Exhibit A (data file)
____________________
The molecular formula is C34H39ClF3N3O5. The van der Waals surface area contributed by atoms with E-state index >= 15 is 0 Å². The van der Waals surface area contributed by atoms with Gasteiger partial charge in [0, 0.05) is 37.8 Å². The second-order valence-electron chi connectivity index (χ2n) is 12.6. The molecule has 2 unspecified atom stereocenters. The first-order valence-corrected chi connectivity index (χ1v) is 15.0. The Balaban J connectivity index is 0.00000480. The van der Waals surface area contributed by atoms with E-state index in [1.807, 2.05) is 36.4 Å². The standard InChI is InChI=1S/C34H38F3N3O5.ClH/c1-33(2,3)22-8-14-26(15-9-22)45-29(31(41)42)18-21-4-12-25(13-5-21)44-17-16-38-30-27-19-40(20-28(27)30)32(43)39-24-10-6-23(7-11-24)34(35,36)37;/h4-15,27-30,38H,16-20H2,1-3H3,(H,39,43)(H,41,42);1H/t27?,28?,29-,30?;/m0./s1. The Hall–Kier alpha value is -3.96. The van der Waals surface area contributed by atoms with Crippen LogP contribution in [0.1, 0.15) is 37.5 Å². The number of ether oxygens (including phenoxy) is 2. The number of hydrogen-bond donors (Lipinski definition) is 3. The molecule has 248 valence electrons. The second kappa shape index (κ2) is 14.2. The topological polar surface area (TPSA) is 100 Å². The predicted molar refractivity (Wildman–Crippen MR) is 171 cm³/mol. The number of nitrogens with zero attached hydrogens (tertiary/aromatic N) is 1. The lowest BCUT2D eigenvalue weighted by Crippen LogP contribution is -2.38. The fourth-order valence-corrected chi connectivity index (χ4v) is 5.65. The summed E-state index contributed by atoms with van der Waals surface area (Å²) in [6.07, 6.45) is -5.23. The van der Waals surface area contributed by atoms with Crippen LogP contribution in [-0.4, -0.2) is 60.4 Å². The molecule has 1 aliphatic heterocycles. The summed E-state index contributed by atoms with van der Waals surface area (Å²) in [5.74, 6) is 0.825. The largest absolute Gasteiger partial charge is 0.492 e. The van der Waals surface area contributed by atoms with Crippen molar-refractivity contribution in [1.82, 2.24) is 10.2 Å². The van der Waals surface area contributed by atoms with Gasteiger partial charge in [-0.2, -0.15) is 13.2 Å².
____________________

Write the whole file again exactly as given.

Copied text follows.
The molecular formula is C34H39ClF3N3O5. The van der Waals surface area contributed by atoms with E-state index >= 15 is 0 Å². The van der Waals surface area contributed by atoms with Gasteiger partial charge in [0, 0.05) is 37.8 Å². The second-order valence-electron chi connectivity index (χ2n) is 12.6. The molecule has 2 unspecified atom stereocenters. The first-order valence-corrected chi connectivity index (χ1v) is 15.0. The Balaban J connectivity index is 0.00000480. The van der Waals surface area contributed by atoms with E-state index in [1.807, 2.05) is 36.4 Å². The standard InChI is InChI=1S/C34H38F3N3O5.ClH/c1-33(2,3)22-8-14-26(15-9-22)45-29(31(41)42)18-21-4-12-25(13-5-21)44-17-16-38-30-27-19-40(20-28(27)30)32(43)39-24-10-6-23(7-11-24)34(35,36)37;/h4-15,27-30,38H,16-20H2,1-3H3,(H,39,43)(H,41,42);1H/t27?,28?,29-,30?;/m0./s1. The Hall–Kier alpha value is -3.96. The van der Waals surface area contributed by atoms with Crippen LogP contribution in [0.1, 0.15) is 37.5 Å². The number of ether oxygens (including phenoxy) is 2. The number of hydrogen-bond donors (Lipinski definition) is 3. The molecule has 248 valence electrons. The second kappa shape index (κ2) is 14.2. The topological polar surface area (TPSA) is 100 Å². The predicted molar refractivity (Wildman–Crippen MR) is 171 cm³/mol. The number of nitrogens with zero attached hydrogens (tertiary/aromatic N) is 1. The lowest BCUT2D eigenvalue weighted by Crippen LogP contribution is -2.38. The fourth-order valence-corrected chi connectivity index (χ4v) is 5.65. The summed E-state index contributed by atoms with van der Waals surface area (Å²) in [6.07, 6.45) is -5.23. The van der Waals surface area contributed by atoms with Crippen LogP contribution in [-0.4, -0.2) is 60.4 Å². The molecule has 1 aliphatic heterocycles. The summed E-state index contributed by atoms with van der Waals surface area (Å²) in [5.74, 6) is 0.825. The largest absolute Gasteiger partial charge is 0.492 e. The van der Waals surface area contributed by atoms with Crippen molar-refractivity contribution in [1.82, 2.24) is 10.2 Å². The van der Waals surface area contributed by atoms with Gasteiger partial charge in [-0.2, -0.15) is 13.2 Å².